Both Prometheus and Grafana have a committed community of users and developers who actively contribute to its development as an open-source project and offer support. Users can ask for assistance, share information, and discuss best practices on discussion boards, mailing lists, and forums. These platforms are valuable tools for resolving issues, finding specialized information, and picking the brains of other community members. In addition, both the Prometheus and Grafana community continuously updates the official documentation, which offers thorough instructions on Prometheus installation, configuration, and usage. The documentation ensures customers have accurate and current information at their disposal by covering a variety of Prometheus features, such as querying, alerting, and integration with other tools. In this case, the comparison between Prometheus vs. Grafana reveals the strong support and extensive resources available through their active user communities and comprehensive documentation.

Use Cases of Prometheus

This versatile monitoring and alerting tool offers a wide range of use cases that cater to different environments and scenarios.

Kubernetes & Docker Swarm monitoring: Prometheus is an excellent option for monitoring containerized environments like Kubernetes and Docker Swarm due to its natural integration with them. It can gather metrics from the orchestration layer, including metrics on cluster resources, pod health, node performance, and scaling events. This helps dev-ops to have a better plan for capacity, automate scaling, and identify and address problems affecting containerized workloads.

Microservices and Cloud-Native Monitoring: Prometheus excels at monitoring complex distributed systems such as Microservice architecture and Cloud-Native environments. It can combine information from multiple sources, scrape them, generate alerts based on predefined thresholds, and assist in maintaining the system’s overall health and performance.

DevOps Monitoring: Prometheus works effectively with DevOps techniques, allowing monitoring and observability across the development and deployment lifecycles. In DevOps setups, it can be used to identify bottlenecks, monitor performance trends, and simplify troubleshooting.

Use Cases of Grafana

This popular open-source data visualization and monitoring tool includes a variety of use cases in real-world problems. Here are a few examples:

Operational Monitoring: Grafana is excellent at visualizing operational data, allowing teams to monitor infrastructure, networks, and apps in real-time. It can combine information from several sources, like Prometheus, Elasticsearch, and InfluxDB, to create detailed dashboards for improved operational visibility.

Business Intelligence: This tool is an effective tool for business intelligence because of its flexible data visualization features. It can connect to a variety of data sources, including databases, APIs, and cloud platforms, to build dynamic dashboards and reports. This enables business users to track business metrics, get insights into key performance indicators, and make data-driven decisions.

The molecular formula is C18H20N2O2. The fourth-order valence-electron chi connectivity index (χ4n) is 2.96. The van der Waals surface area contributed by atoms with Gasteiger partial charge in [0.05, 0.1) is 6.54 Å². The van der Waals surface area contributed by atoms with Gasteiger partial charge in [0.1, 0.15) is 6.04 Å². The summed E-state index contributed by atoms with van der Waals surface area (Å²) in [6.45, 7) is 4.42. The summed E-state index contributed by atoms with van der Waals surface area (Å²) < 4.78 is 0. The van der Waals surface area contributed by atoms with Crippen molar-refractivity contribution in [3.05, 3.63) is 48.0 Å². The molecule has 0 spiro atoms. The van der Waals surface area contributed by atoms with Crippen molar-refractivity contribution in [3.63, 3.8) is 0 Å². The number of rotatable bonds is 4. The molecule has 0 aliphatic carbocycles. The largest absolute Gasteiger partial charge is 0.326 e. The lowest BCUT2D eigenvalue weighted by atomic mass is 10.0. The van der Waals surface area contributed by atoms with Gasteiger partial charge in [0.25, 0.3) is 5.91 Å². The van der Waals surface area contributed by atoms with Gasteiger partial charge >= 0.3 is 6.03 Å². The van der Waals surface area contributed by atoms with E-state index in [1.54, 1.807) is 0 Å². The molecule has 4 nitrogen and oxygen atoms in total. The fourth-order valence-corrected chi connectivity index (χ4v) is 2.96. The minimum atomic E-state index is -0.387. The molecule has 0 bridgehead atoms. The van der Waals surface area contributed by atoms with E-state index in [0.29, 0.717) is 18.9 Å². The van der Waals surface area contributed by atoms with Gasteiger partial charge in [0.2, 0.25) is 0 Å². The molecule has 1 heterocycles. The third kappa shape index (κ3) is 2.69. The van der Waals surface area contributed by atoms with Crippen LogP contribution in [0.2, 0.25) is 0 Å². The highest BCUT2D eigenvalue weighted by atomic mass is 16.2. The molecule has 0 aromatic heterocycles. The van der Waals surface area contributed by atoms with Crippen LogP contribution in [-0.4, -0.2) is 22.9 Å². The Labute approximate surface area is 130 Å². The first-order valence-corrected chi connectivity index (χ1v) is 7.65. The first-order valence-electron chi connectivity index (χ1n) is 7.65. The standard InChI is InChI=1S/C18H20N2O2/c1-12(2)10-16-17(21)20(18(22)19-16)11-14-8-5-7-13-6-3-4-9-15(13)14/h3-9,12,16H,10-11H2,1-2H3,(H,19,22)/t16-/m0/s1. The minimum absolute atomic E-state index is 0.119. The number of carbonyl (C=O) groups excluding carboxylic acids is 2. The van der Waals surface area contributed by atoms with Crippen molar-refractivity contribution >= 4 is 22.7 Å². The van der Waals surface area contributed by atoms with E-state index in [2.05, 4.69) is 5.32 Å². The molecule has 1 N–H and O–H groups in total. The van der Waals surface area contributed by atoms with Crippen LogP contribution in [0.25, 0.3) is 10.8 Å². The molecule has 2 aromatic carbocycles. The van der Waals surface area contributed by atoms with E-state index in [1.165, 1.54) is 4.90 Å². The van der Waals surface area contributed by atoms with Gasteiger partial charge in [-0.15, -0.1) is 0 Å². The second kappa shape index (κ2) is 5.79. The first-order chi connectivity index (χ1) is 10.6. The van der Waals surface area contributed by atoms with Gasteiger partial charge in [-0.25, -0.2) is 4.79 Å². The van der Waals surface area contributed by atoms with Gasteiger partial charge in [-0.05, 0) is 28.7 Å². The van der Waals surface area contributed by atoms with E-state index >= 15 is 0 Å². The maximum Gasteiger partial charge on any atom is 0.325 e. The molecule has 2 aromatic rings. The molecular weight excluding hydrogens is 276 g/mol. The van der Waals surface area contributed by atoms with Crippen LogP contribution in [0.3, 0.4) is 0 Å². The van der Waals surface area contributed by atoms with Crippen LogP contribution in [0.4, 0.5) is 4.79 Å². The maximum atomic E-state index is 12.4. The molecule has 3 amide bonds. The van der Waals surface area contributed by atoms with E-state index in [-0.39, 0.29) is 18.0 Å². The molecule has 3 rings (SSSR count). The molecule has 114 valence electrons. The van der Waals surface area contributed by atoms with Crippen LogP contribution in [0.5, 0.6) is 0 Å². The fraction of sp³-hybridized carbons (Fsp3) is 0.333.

IoT Monitoring: Grafana is an excellent option for monitoring IoT devices and sensors by using its rich visualizations. It makes it possible to track sensor readings, environmental conditions, and other IoT data in real-time, assisting businesses in making decisions and spotting abnormalities in the IoT ecosystem.

Grafana and Prometheus: Working Together

Grafana and Prometheus are often used together to create a powerful monitoring and observability solution. While Prometheus specializes in metrics collection, storage, and alerting, Grafana excels in data visualization and dashboarding. Since Grafana is not restricted to supporting a single data source like Prometheus, users can use Grafana to solve the issues that Prometheus has. For instance, Grafana enables users to do advanced analytics on Prometheus metrics by applying functions, transformations, and aggregations to gain deeper insights into their data and identify trends or anomalies. Also, with Grafana dashboards, users can enhance the Prometheus alerts capabilities by setting alert panels to monitor live alerts, acknowledge alerts, and view alert history in a visually rich and interactive platform. To visualize Prometheus data in Grafana visualization, users need to connect the Prometheus server as a data source and use it in the Grafana panels, as shown below.

Prometheus vs Grafana comparison Prometheus vs Grafana


Grafana and Prometheus are powerful tools that work well together in the ecosystem of monitoring and observability. Prometheus manages its collection, storage, and analysis of time-series data, while Grafana offers a flexible and user-friendly interface for visualizing and engaging with data from different data sources. So we can’t really say one is superior to the other. But while deciding between Prometheus and Grafana, consider your specific monitoring requirements.

Both tools offer valuable features and can be integrated to create a  thorough monitoring and visualization solution that is specific to your needs. So, If you primarily need to gather and store time-series data and require an integrated alerting system, Prometheus is a good choice. It works well in dynamic situations, server metrics, and infrastructure monitoring. If your primary goals are data visualization, investigation, and the creation of educative dashboards, Grafana is the tool to consider. It supports integration with various data sources, including Prometheus, making it versatile for visualizing metrics from multiple systems. Grafana excels in tracking business goals and objectives, application performance, and visually appealing data displays.

If you found this article interesting, we invite you to follow Skedler on LinkedIn, Twitter, and Facebook and browse our blog to find other topics of interest. If you work with tools like Grafana and Kibana and are looking for a solution to automate your reports, we invite you to try Skedler.